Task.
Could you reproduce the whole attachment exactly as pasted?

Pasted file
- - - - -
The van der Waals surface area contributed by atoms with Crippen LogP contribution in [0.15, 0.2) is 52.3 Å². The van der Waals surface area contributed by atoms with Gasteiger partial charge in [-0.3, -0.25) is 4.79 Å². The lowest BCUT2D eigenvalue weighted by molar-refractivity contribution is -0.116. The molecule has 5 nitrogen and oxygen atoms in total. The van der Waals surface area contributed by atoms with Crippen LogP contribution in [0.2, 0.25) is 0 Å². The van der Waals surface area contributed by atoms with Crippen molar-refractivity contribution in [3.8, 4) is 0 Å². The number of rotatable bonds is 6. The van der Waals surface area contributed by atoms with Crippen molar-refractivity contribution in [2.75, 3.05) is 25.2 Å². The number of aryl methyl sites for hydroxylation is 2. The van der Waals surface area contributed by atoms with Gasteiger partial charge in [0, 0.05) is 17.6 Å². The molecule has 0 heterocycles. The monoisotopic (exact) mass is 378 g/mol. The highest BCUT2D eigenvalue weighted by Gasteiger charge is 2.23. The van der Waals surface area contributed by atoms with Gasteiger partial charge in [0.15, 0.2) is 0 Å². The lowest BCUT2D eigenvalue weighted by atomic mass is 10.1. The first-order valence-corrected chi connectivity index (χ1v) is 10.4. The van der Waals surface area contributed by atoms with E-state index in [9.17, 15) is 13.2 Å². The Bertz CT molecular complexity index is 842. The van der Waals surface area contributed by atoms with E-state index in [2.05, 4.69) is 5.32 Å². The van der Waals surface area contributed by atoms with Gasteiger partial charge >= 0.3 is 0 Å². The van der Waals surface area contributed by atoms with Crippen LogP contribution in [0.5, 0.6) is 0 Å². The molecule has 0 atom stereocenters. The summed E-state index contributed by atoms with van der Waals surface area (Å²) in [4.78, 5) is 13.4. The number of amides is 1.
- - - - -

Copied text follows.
The van der Waals surface area contributed by atoms with Crippen LogP contribution in [0.15, 0.2) is 52.3 Å². The van der Waals surface area contributed by atoms with Gasteiger partial charge in [-0.3, -0.25) is 4.79 Å². The lowest BCUT2D eigenvalue weighted by molar-refractivity contribution is -0.116. The molecule has 5 nitrogen and oxygen atoms in total. The van der Waals surface area contributed by atoms with Crippen LogP contribution in [0.2, 0.25) is 0 Å². The van der Waals surface area contributed by atoms with Crippen molar-refractivity contribution in [3.8, 4) is 0 Å². The number of rotatable bonds is 6. The van der Waals surface area contributed by atoms with Crippen molar-refractivity contribution in [2.75, 3.05) is 25.2 Å². The number of aryl methyl sites for hydroxylation is 2. The van der Waals surface area contributed by atoms with Gasteiger partial charge in [0, 0.05) is 17.6 Å². The molecule has 0 heterocycles. The monoisotopic (exact) mass is 378 g/mol. The highest BCUT2D eigenvalue weighted by Gasteiger charge is 2.23. The van der Waals surface area contributed by atoms with Gasteiger partial charge in [0.15, 0.2) is 0 Å². The lowest BCUT2D eigenvalue weighted by atomic mass is 10.1. The first-order valence-corrected chi connectivity index (χ1v) is 10.4. The van der Waals surface area contributed by atoms with E-state index in [9.17, 15) is 13.2 Å². The Bertz CT molecular complexity index is 842. The van der Waals surface area contributed by atoms with E-state index in [2.05, 4.69) is 5.32 Å². The van der Waals surface area contributed by atoms with Gasteiger partial charge >= 0.3 is 0 Å². The van der Waals surface area contributed by atoms with Crippen LogP contribution in [0.5, 0.6) is 0 Å². The molecule has 0 atom stereocenters. The summed E-state index contributed by atoms with van der Waals surface area (Å²) in [4.78, 5) is 13.4. The number of amides is 1.